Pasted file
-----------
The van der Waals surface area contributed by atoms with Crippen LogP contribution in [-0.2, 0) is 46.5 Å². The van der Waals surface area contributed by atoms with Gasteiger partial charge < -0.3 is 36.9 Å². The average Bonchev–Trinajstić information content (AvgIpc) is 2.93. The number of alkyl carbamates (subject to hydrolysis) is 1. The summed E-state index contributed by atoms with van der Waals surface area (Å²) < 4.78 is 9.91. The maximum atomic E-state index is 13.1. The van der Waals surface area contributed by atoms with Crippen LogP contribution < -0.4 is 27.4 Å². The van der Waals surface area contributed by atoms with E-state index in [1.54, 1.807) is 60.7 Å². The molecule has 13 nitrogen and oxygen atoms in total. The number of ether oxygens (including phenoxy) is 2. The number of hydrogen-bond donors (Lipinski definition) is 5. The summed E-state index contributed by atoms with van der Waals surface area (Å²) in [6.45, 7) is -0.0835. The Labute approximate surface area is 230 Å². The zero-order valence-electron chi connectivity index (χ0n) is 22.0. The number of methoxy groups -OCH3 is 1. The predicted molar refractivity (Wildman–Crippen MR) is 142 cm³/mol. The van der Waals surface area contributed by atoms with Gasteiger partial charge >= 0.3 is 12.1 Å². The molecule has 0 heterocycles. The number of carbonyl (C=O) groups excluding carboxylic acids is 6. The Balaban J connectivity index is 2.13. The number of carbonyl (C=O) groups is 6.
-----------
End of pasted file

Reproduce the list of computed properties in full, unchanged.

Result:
The van der Waals surface area contributed by atoms with Crippen LogP contribution in [-0.2, 0) is 46.5 Å². The van der Waals surface area contributed by atoms with Gasteiger partial charge < -0.3 is 36.9 Å². The average Bonchev–Trinajstić information content (AvgIpc) is 2.93. The number of alkyl carbamates (subject to hydrolysis) is 1. The summed E-state index contributed by atoms with van der Waals surface area (Å²) < 4.78 is 9.91. The maximum atomic E-state index is 13.1. The van der Waals surface area contributed by atoms with Crippen LogP contribution < -0.4 is 27.4 Å². The van der Waals surface area contributed by atoms with E-state index in [1.54, 1.807) is 60.7 Å². The molecule has 13 nitrogen and oxygen atoms in total. The number of ether oxygens (including phenoxy) is 2. The number of hydrogen-bond donors (Lipinski definition) is 5. The summed E-state index contributed by atoms with van der Waals surface area (Å²) in [6.45, 7) is -0.0835. The Labute approximate surface area is 230 Å². The zero-order valence-electron chi connectivity index (χ0n) is 22.0. The number of methoxy groups -OCH3 is 1. The predicted molar refractivity (Wildman–Crippen MR) is 142 cm³/mol. The van der Waals surface area contributed by atoms with Gasteiger partial charge >= 0.3 is 12.1 Å². The molecule has 0 heterocycles. The number of carbonyl (C=O) groups excluding carboxylic acids is 6. The Balaban J connectivity index is 2.13. The number of carbonyl (C=O) groups is 6.